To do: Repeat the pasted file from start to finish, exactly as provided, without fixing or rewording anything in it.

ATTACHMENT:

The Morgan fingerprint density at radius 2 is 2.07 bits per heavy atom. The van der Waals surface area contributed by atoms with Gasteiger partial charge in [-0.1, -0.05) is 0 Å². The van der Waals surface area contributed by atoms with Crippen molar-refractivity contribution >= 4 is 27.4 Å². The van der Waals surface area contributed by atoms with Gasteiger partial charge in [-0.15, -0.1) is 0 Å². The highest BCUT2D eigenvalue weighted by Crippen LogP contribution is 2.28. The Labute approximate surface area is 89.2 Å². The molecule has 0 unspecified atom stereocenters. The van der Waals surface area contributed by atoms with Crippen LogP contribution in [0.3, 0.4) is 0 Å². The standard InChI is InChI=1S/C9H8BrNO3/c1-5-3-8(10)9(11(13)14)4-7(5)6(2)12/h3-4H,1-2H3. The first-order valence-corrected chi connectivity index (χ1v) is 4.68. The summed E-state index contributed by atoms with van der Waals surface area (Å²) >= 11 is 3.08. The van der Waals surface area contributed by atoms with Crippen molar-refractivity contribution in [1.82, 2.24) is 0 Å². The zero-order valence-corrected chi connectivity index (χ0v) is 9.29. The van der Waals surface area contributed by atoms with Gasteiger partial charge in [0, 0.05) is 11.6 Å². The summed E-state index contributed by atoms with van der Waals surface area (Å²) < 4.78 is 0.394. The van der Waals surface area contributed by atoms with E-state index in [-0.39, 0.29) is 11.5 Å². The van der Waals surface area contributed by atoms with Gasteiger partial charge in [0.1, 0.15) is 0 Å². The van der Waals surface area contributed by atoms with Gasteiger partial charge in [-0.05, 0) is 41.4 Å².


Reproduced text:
The Morgan fingerprint density at radius 2 is 2.07 bits per heavy atom. The van der Waals surface area contributed by atoms with Gasteiger partial charge in [-0.1, -0.05) is 0 Å². The van der Waals surface area contributed by atoms with Crippen molar-refractivity contribution >= 4 is 27.4 Å². The van der Waals surface area contributed by atoms with Gasteiger partial charge in [-0.15, -0.1) is 0 Å². The highest BCUT2D eigenvalue weighted by Crippen LogP contribution is 2.28. The Labute approximate surface area is 89.2 Å². The molecule has 0 unspecified atom stereocenters. The van der Waals surface area contributed by atoms with Crippen LogP contribution in [0.3, 0.4) is 0 Å². The standard InChI is InChI=1S/C9H8BrNO3/c1-5-3-8(10)9(11(13)14)4-7(5)6(2)12/h3-4H,1-2H3. The first-order valence-corrected chi connectivity index (χ1v) is 4.68. The summed E-state index contributed by atoms with van der Waals surface area (Å²) >= 11 is 3.08. The van der Waals surface area contributed by atoms with Crippen molar-refractivity contribution in [1.82, 2.24) is 0 Å². The zero-order valence-corrected chi connectivity index (χ0v) is 9.29. The van der Waals surface area contributed by atoms with Gasteiger partial charge in [0, 0.05) is 11.6 Å². The summed E-state index contributed by atoms with van der Waals surface area (Å²) < 4.78 is 0.394. The van der Waals surface area contributed by atoms with E-state index in [-0.39, 0.29) is 11.5 Å². The van der Waals surface area contributed by atoms with Gasteiger partial charge in [0.1, 0.15) is 0 Å². The van der Waals surface area contributed by atoms with Gasteiger partial charge in [-0.05, 0) is 41.4 Å².